Saturday, April 21, 2012

Happy 100th Birthday To Fenway Park

One of the charming things about baseball is that, unlike other major sports, no two fields are alike.   Every football field is 100 yards long and basketball courts have precise measurements, but baseball parks are all different from each other.  There must be 90 feet between the bases and the pitching rubber has to be 60 feet, 6 inches from home plate, but otherwise the dimensions of each one only has to conform to whatever space it happens to inhabit with its own signature characteristics and quirks.  Fans hope to visit as many baseball stadiums as possible (see below) but you don't hear that from fans of other sports.

Whether you love or hate the Boston Red Sox, you've got to admit that Fenway Park, which opened on April 20, 1912, and is the oldest stadium in the Big Leagues, is uniquely special with the Green Monster (the massive 37-foot high wall in left field, only about 310 feet from home), Pesky's Pole (the right field foul pole named after 1940s infielder Johnny Pesky), and 100 years of history.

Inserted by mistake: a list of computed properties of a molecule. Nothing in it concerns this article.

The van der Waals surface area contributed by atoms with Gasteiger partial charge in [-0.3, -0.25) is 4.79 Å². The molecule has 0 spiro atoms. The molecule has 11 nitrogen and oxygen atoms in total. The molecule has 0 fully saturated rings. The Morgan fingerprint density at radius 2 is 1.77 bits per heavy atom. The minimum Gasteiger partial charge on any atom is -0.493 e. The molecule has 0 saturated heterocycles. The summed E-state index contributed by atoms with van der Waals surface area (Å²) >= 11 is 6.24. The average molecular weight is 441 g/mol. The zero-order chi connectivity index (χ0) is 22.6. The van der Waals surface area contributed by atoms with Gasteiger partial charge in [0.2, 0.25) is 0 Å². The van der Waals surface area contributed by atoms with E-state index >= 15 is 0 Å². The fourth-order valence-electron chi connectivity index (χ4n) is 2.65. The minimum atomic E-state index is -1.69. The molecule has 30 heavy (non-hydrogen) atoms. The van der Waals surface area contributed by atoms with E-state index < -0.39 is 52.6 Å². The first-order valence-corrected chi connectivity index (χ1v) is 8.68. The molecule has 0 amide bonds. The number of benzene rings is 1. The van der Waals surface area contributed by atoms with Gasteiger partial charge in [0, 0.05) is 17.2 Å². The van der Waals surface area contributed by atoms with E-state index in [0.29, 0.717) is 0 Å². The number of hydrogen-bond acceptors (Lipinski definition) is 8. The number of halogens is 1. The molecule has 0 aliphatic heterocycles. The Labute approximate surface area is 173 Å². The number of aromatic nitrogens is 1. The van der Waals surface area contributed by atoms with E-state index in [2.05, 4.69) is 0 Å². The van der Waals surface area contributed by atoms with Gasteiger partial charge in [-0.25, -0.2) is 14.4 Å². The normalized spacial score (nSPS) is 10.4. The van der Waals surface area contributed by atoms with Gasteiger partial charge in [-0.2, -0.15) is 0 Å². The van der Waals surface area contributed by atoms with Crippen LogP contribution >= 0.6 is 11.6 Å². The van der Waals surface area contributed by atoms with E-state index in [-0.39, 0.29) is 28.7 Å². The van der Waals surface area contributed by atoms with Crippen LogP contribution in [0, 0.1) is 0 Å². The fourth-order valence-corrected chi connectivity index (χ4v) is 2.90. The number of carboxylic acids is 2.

My first game at Fenway, in September 1981, gave me plenty of time to take it all in as it turned out to be the longest game in Fenway Park history.  I was so excited to be there and loved the first few hours.  But the game was tied after nine innings and then neither team scored for another ten, and I must confess my relief when the game was mercifully suspended at 1 o'clock in the morning, after 19 innings, so we could go home.  (We didn't make it back the next morning for the completion of the game, and therefore didn't see the Sox lose to Seattle in the 20th inning.)

Last summer, you may recall, my friends Farnaz and Paul embarked on a two-month long road trip, stopping at major- and minor-league ball parks and writing about their experiences.  To celebrate Fenway's 100th birthday, I am re-posting Paul's piece about their visit there, originally posted on May 22, 2011:

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I. Bleachers